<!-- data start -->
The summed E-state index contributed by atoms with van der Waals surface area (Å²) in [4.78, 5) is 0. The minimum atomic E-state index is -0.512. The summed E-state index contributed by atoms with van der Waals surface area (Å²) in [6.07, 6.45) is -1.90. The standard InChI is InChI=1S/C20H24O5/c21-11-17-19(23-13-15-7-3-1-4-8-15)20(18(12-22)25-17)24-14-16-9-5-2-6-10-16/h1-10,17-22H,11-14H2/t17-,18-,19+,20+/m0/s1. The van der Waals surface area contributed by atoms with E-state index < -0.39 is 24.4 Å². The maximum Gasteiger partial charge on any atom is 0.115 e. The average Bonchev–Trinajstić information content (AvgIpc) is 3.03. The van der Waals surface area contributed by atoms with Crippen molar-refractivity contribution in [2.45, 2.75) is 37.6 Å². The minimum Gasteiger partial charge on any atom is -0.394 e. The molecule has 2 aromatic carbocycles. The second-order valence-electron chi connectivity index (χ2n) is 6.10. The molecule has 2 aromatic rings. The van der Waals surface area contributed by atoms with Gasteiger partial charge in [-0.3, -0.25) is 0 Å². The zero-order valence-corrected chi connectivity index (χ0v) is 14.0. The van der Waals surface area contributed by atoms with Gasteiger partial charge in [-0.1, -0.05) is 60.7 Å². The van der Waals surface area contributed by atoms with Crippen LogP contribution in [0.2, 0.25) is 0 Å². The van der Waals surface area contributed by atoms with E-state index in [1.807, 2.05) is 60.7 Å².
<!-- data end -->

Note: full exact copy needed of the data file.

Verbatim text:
The summed E-state index contributed by atoms with van der Waals surface area (Å²) in [4.78, 5) is 0. The minimum atomic E-state index is -0.512. The summed E-state index contributed by atoms with van der Waals surface area (Å²) in [6.07, 6.45) is -1.90. The standard InChI is InChI=1S/C20H24O5/c21-11-17-19(23-13-15-7-3-1-4-8-15)20(18(12-22)25-17)24-14-16-9-5-2-6-10-16/h1-10,17-22H,11-14H2/t17-,18-,19+,20+/m0/s1. The van der Waals surface area contributed by atoms with E-state index < -0.39 is 24.4 Å². The maximum Gasteiger partial charge on any atom is 0.115 e. The average Bonchev–Trinajstić information content (AvgIpc) is 3.03. The van der Waals surface area contributed by atoms with Crippen molar-refractivity contribution in [2.45, 2.75) is 37.6 Å². The minimum Gasteiger partial charge on any atom is -0.394 e. The molecule has 2 aromatic carbocycles. The second-order valence-electron chi connectivity index (χ2n) is 6.10. The molecule has 2 aromatic rings. The van der Waals surface area contributed by atoms with Gasteiger partial charge in [-0.3, -0.25) is 0 Å². The zero-order valence-corrected chi connectivity index (χ0v) is 14.0. The van der Waals surface area contributed by atoms with Gasteiger partial charge in [-0.1, -0.05) is 60.7 Å². The van der Waals surface area contributed by atoms with Crippen LogP contribution in [0.2, 0.25) is 0 Å². The van der Waals surface area contributed by atoms with E-state index in [1.807, 2.05) is 60.7 Å².